Do you like bells and whistles?
Put another way: Are you the sort of person who, despite your best inclinations, tends to fall just a bit too easily for gimmickry, alleged good deals and overall hype associated with product marketing and sales?
If so, you might want to take along a rather jaundiced and cynical acquaintance with you if you become seized by the urge to visit a "really big sale" that is likely ongoing at a local car lot at this very moment.
The reason: The purveyors of that event are really good at what they do, and what they do is come up with creative and often impressively astute ways to take cash from you in a way that is ultimately detrimental to your financial well-being.
Consider a dealer claim, as noted in a precautionary online overview describing hyped-up vehicle sales tactics, that a shiny new car can be had for "Below Invoice Price!"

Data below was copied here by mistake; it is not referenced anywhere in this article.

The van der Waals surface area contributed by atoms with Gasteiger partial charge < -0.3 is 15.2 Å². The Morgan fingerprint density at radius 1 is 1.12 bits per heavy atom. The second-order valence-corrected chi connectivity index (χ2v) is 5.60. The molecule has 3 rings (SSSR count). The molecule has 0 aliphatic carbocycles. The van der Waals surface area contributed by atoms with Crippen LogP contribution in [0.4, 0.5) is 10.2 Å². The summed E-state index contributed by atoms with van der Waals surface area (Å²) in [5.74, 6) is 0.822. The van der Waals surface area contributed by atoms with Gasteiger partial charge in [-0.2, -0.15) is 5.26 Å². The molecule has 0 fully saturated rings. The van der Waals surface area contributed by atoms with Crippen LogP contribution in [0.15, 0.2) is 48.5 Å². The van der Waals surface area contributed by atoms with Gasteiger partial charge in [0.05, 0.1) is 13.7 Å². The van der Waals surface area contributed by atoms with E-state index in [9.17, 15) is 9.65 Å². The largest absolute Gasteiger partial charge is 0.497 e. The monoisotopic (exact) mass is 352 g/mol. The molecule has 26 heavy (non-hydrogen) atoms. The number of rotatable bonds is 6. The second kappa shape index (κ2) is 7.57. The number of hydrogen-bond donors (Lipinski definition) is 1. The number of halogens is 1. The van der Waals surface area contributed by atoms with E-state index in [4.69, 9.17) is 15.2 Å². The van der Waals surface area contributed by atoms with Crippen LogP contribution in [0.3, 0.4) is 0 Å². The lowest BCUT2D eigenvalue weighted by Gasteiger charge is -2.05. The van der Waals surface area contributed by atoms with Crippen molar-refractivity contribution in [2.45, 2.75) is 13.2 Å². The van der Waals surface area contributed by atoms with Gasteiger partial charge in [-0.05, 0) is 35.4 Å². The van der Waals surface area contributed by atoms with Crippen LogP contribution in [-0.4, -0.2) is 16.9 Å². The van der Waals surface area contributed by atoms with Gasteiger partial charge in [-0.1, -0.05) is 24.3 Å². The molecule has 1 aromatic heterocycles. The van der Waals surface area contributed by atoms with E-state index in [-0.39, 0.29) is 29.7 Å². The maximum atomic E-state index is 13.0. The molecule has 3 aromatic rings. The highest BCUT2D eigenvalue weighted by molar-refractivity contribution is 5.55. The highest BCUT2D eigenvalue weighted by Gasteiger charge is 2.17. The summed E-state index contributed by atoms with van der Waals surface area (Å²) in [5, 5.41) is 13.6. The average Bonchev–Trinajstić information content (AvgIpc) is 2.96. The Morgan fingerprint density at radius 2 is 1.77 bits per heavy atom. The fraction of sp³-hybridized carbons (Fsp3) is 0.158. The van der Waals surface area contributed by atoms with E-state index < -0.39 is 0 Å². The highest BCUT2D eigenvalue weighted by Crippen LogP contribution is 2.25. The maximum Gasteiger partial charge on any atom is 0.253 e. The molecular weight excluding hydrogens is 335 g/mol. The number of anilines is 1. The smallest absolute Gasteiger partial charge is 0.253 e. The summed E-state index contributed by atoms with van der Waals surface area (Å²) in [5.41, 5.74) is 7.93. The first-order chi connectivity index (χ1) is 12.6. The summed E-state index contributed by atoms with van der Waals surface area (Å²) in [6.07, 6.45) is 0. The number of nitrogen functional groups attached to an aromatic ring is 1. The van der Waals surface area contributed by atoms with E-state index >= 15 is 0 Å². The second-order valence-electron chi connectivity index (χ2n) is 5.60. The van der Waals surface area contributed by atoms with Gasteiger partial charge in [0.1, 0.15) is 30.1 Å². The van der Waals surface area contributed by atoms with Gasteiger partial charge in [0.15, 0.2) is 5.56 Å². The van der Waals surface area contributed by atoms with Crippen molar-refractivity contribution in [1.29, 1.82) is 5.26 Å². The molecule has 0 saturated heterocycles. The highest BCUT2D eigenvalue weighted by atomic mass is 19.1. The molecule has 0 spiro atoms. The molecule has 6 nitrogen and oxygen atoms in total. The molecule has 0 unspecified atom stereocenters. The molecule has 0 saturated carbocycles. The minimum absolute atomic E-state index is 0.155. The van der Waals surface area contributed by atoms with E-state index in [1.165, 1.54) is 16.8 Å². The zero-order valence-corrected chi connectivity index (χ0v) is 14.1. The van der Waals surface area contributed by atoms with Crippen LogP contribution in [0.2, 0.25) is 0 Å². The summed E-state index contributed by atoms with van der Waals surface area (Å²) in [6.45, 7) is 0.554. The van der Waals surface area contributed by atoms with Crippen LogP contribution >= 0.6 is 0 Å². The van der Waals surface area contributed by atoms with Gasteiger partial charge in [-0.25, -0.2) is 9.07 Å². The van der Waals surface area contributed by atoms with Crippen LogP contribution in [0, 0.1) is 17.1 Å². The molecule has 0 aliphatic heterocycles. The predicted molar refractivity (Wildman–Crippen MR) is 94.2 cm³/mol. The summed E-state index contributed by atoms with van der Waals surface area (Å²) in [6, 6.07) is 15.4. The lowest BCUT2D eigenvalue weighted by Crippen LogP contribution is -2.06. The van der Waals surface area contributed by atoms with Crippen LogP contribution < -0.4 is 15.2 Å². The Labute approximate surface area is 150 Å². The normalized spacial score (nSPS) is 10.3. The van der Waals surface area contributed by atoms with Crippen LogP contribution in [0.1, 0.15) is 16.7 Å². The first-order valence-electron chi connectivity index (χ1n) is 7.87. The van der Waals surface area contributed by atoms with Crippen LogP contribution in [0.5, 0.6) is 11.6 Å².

As pointed out in that overview, "no dealership plans on taking a loss on any of their stock." Although the sales price might in fact be beneath the invoice sticker, the dealer is certainly collecting a rebate or other incentive from the manufacturer that ensures a profit.
Dealers often lure customers via ads that hype super-low financing rates, no-money-down options and low monthly payments. Often the fine print relating to those terms reveals an anti-consumer outcome marked by an interest rate that balloons after a limited period, an inflated sticker price that compensates for lack of a down payment, or an extended payment period that ultimately yields a huge profit for the dealer.
As always, buyer beware. Many dealer advertisements are crafty but legal. Some, conversely, stray into territory that denotes fraud in uppercase.
Don't get taken. Read the small print, ask questions and fully evaluate alternative options.
And remember that no consumer needs to suffer from fraudulent behavior that results in a fleecing. An experienced consumer protection attorney can provide strong advocacy in any fraud-related matter.